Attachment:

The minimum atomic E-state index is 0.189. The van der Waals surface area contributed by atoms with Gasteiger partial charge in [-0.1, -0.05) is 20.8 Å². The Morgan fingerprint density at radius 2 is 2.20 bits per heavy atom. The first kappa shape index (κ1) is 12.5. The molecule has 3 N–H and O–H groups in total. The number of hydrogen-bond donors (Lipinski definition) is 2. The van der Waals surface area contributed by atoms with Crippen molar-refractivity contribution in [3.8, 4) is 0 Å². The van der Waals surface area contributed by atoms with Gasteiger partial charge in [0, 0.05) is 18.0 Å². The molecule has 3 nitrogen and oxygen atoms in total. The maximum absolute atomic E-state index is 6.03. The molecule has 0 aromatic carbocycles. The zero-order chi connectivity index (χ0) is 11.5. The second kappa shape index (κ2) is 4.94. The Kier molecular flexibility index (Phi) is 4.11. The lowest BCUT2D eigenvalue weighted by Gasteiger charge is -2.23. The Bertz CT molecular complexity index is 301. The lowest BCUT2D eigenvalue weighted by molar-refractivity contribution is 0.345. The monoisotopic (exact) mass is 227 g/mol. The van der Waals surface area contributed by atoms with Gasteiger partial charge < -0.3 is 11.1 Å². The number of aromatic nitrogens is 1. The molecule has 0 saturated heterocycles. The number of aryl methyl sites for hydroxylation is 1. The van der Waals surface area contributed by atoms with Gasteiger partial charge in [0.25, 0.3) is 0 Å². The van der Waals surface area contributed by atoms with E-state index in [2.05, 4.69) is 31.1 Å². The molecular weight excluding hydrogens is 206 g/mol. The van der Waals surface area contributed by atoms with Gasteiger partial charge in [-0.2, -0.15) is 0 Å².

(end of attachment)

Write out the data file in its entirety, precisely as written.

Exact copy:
The minimum atomic E-state index is 0.189. The van der Waals surface area contributed by atoms with Gasteiger partial charge in [-0.1, -0.05) is 20.8 Å². The Morgan fingerprint density at radius 2 is 2.20 bits per heavy atom. The first kappa shape index (κ1) is 12.5. The molecule has 3 N–H and O–H groups in total. The number of hydrogen-bond donors (Lipinski definition) is 2. The van der Waals surface area contributed by atoms with Crippen molar-refractivity contribution in [3.8, 4) is 0 Å². The van der Waals surface area contributed by atoms with Gasteiger partial charge in [0, 0.05) is 18.0 Å². The molecule has 3 nitrogen and oxygen atoms in total. The maximum absolute atomic E-state index is 6.03. The molecule has 0 aromatic carbocycles. The zero-order chi connectivity index (χ0) is 11.5. The second kappa shape index (κ2) is 4.94. The Kier molecular flexibility index (Phi) is 4.11. The lowest BCUT2D eigenvalue weighted by Gasteiger charge is -2.23. The Bertz CT molecular complexity index is 301. The lowest BCUT2D eigenvalue weighted by molar-refractivity contribution is 0.345. The monoisotopic (exact) mass is 227 g/mol. The van der Waals surface area contributed by atoms with Gasteiger partial charge < -0.3 is 11.1 Å². The number of aromatic nitrogens is 1. The molecule has 0 saturated heterocycles. The number of aryl methyl sites for hydroxylation is 1. The van der Waals surface area contributed by atoms with Gasteiger partial charge in [0.25, 0.3) is 0 Å². The van der Waals surface area contributed by atoms with E-state index in [2.05, 4.69) is 31.1 Å². The molecular weight excluding hydrogens is 206 g/mol. The van der Waals surface area contributed by atoms with Gasteiger partial charge in [-0.2, -0.15) is 0 Å².